Eliminate exchanger tubing troubles

Today, many companies consider coating the inside of carbon steel tubes a best practice for extending the performance and lifecycle of a heat transfer system.

By Edward Curran, Curran International

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Maintaining optimal performance of carbon steel tubes demands careful attention to cooling water flow rates, pH levels and temperatures throughout a unit that may have many pieces of equipment tied to the same loop. Not surprisingly, aggressive fouling and corrosion often impact operations. So, plants frequently consider an alloy upgrade for exchangers. However, tube ID coating offers a lower cost alternative.

Polymer linings such as high baked phenolics, phenol epoxy and novolacs epoxy are commonly used in “product” environments like tankage, transport containers and vessels. At such ambient temperature conditions, these linings resist a wide range inorganic and organic acids, solvents and hydrocarbons. Typical applications call for coating films to be applied at greater than 20 mils, and materials often are loaded with glass or ceramic pigments to inhibit porosity over time.

However, heat exchangers are a tougher application; their operating temperature and pressure must be taken into account in choosing coatings. The limits of high performance epoxy coatings in immersion service (with neutral pH water) are about 300°F and about 400°F in “dry” service.

A lining material for thin-film applications suitable for cooling water service must provide the following characteristics:

  • homogeneous coverage at films less than 12 mils thick;
  • adhesion resistance exceeding 2,500 psi;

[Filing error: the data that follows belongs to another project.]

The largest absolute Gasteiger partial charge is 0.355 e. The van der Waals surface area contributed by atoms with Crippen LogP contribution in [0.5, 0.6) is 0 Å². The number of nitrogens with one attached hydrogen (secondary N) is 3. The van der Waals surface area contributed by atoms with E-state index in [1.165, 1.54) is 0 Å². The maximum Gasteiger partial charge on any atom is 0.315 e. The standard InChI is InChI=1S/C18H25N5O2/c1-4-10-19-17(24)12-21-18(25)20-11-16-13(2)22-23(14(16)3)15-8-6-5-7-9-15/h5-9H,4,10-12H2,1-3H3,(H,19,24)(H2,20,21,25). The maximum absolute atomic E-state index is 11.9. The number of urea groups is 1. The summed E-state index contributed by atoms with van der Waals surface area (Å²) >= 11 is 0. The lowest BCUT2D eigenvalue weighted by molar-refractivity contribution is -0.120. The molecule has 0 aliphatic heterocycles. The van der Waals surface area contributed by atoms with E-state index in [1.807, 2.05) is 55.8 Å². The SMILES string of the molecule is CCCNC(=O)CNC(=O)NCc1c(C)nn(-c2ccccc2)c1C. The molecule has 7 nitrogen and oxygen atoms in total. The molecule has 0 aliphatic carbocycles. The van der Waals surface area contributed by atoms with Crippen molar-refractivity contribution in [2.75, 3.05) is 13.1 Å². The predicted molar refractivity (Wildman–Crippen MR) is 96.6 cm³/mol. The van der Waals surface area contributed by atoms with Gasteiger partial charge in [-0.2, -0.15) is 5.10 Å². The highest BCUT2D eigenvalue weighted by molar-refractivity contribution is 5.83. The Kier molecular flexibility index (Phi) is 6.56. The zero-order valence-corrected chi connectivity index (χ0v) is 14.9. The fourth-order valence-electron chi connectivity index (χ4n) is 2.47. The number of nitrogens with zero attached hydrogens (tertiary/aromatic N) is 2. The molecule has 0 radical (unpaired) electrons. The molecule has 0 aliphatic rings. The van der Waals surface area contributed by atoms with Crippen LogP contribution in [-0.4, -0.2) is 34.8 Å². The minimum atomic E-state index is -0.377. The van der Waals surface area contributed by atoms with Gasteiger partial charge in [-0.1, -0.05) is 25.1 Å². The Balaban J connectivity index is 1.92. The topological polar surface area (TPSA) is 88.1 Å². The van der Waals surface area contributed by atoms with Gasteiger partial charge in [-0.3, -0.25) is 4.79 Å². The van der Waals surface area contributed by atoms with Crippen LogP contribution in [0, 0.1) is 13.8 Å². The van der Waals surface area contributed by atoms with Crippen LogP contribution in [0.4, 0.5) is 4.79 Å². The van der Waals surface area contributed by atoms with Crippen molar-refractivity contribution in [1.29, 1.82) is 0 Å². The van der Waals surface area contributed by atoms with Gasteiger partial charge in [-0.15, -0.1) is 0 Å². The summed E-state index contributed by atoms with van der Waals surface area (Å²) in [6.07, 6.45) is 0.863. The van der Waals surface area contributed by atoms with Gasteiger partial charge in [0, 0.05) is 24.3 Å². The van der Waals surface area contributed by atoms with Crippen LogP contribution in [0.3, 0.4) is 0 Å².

• ability to withstand thermal cycling and occasional excursions beyond normal operating temperatures; and
  • superior release of foulants such as calcium and sulfite deposits.

Heat-curing — up to 400°F for baked phenolics and 250°F for epoxies — can improve the chemical- and heat resistance properties of these linings.

While the tubeside of exchangers in cooling water service typically has operating temperatures well within the limits of the coating, also always consider product-side temperature conditions and flow rates. Plant maintenance “steam out” will impact coating integrity if temperatures exceed out-of-service or dry tubeside coating limits.

Widely used ¾-in. and 1-in. outer-diameter tubing sizes are amenable to coating; the general limits of coating and full inspection of tube insides is about 0.40-in. ID. Tubes up to 60 ft. long have been fully coated using a airless spray technique; “U” tube and hairpin design exchangers can be coated.

Have all coated surfaces inspected for discontinuities or “holidays.” NACE has a procedure for a low-voltage spark test for thin film (<20 mils) coatings. This procedure uses a “fish tape” to wipe a wet sponge through each exchanger tube, a “beep” signals a holiday, which the applicator should repair and recheck using the same procedure.


Ed Curran is president of Curran International, Dickinson, Texas. E-mail him at ecurran@curranintl.com.

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